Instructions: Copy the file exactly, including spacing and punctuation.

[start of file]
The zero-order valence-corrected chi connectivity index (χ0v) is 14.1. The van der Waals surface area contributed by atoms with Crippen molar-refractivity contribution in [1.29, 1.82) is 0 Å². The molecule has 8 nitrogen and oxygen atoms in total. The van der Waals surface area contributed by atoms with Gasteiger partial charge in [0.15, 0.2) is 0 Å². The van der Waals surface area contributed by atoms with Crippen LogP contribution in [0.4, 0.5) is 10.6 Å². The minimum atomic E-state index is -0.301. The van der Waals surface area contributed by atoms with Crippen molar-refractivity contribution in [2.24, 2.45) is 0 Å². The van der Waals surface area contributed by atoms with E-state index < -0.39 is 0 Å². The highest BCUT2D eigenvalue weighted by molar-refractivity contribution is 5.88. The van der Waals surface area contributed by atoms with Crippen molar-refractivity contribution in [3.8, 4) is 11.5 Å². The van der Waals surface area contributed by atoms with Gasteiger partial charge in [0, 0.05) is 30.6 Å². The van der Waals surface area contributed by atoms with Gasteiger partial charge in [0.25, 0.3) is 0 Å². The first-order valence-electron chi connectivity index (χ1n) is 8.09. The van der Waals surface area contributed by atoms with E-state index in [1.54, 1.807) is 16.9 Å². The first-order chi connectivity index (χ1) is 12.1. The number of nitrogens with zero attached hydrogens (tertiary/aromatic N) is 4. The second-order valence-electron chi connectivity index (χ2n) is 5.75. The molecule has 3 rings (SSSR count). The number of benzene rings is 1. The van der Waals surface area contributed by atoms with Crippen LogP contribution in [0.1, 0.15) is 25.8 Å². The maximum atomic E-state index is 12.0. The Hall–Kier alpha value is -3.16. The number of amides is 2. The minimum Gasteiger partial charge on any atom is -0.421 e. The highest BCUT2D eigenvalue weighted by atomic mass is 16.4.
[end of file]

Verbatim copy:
The zero-order valence-corrected chi connectivity index (χ0v) is 14.1. The van der Waals surface area contributed by atoms with Crippen molar-refractivity contribution in [1.29, 1.82) is 0 Å². The molecule has 8 nitrogen and oxygen atoms in total. The van der Waals surface area contributed by atoms with Gasteiger partial charge in [0.15, 0.2) is 0 Å². The van der Waals surface area contributed by atoms with Crippen LogP contribution in [0.4, 0.5) is 10.6 Å². The minimum atomic E-state index is -0.301. The van der Waals surface area contributed by atoms with Crippen molar-refractivity contribution in [2.24, 2.45) is 0 Å². The van der Waals surface area contributed by atoms with E-state index < -0.39 is 0 Å². The highest BCUT2D eigenvalue weighted by molar-refractivity contribution is 5.88. The van der Waals surface area contributed by atoms with Crippen molar-refractivity contribution in [3.8, 4) is 11.5 Å². The van der Waals surface area contributed by atoms with Gasteiger partial charge in [0, 0.05) is 30.6 Å². The van der Waals surface area contributed by atoms with Gasteiger partial charge in [0.25, 0.3) is 0 Å². The first-order valence-electron chi connectivity index (χ1n) is 8.09. The van der Waals surface area contributed by atoms with E-state index in [1.54, 1.807) is 16.9 Å². The first-order chi connectivity index (χ1) is 12.1. The number of nitrogens with zero attached hydrogens (tertiary/aromatic N) is 4. The second-order valence-electron chi connectivity index (χ2n) is 5.75. The molecule has 3 rings (SSSR count). The number of benzene rings is 1. The van der Waals surface area contributed by atoms with Crippen LogP contribution in [0.1, 0.15) is 25.8 Å². The maximum atomic E-state index is 12.0. The Hall–Kier alpha value is -3.16. The number of amides is 2. The minimum Gasteiger partial charge on any atom is -0.421 e. The highest BCUT2D eigenvalue weighted by atomic mass is 16.4.